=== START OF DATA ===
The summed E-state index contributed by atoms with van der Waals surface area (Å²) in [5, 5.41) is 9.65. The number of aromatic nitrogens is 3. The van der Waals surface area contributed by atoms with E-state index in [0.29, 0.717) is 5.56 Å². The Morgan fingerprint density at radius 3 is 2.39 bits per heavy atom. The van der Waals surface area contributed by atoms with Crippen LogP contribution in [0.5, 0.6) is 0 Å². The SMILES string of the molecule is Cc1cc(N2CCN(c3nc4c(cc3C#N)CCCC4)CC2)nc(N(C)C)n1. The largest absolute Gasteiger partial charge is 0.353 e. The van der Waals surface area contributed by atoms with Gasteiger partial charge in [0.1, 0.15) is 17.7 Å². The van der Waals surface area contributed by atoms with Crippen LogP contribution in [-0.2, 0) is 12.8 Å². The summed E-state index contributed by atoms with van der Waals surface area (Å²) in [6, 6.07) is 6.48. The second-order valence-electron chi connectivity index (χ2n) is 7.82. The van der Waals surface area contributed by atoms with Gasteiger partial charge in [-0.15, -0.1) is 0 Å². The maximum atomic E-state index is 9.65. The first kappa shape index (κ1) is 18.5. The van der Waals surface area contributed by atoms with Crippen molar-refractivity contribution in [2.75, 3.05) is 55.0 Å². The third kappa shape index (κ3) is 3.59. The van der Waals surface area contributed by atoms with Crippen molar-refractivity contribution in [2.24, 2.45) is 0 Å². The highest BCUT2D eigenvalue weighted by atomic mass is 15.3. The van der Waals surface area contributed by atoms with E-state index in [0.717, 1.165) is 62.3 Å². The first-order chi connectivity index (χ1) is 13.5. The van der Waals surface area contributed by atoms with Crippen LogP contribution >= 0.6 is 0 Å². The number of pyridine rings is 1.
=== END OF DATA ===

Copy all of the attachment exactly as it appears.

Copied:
The summed E-state index contributed by atoms with van der Waals surface area (Å²) in [5, 5.41) is 9.65. The number of aromatic nitrogens is 3. The van der Waals surface area contributed by atoms with E-state index in [0.29, 0.717) is 5.56 Å². The Morgan fingerprint density at radius 3 is 2.39 bits per heavy atom. The van der Waals surface area contributed by atoms with Crippen LogP contribution in [0.5, 0.6) is 0 Å². The SMILES string of the molecule is Cc1cc(N2CCN(c3nc4c(cc3C#N)CCCC4)CC2)nc(N(C)C)n1. The largest absolute Gasteiger partial charge is 0.353 e. The van der Waals surface area contributed by atoms with Gasteiger partial charge in [0.1, 0.15) is 17.7 Å². The van der Waals surface area contributed by atoms with Crippen LogP contribution in [-0.2, 0) is 12.8 Å². The summed E-state index contributed by atoms with van der Waals surface area (Å²) in [6, 6.07) is 6.48. The second-order valence-electron chi connectivity index (χ2n) is 7.82. The van der Waals surface area contributed by atoms with Gasteiger partial charge in [-0.15, -0.1) is 0 Å². The maximum atomic E-state index is 9.65. The first kappa shape index (κ1) is 18.5. The van der Waals surface area contributed by atoms with Crippen molar-refractivity contribution in [2.75, 3.05) is 55.0 Å². The third kappa shape index (κ3) is 3.59. The van der Waals surface area contributed by atoms with Crippen molar-refractivity contribution in [2.24, 2.45) is 0 Å². The highest BCUT2D eigenvalue weighted by atomic mass is 15.3. The van der Waals surface area contributed by atoms with E-state index in [0.717, 1.165) is 62.3 Å². The first-order chi connectivity index (χ1) is 13.5. The van der Waals surface area contributed by atoms with Crippen LogP contribution >= 0.6 is 0 Å². The number of pyridine rings is 1.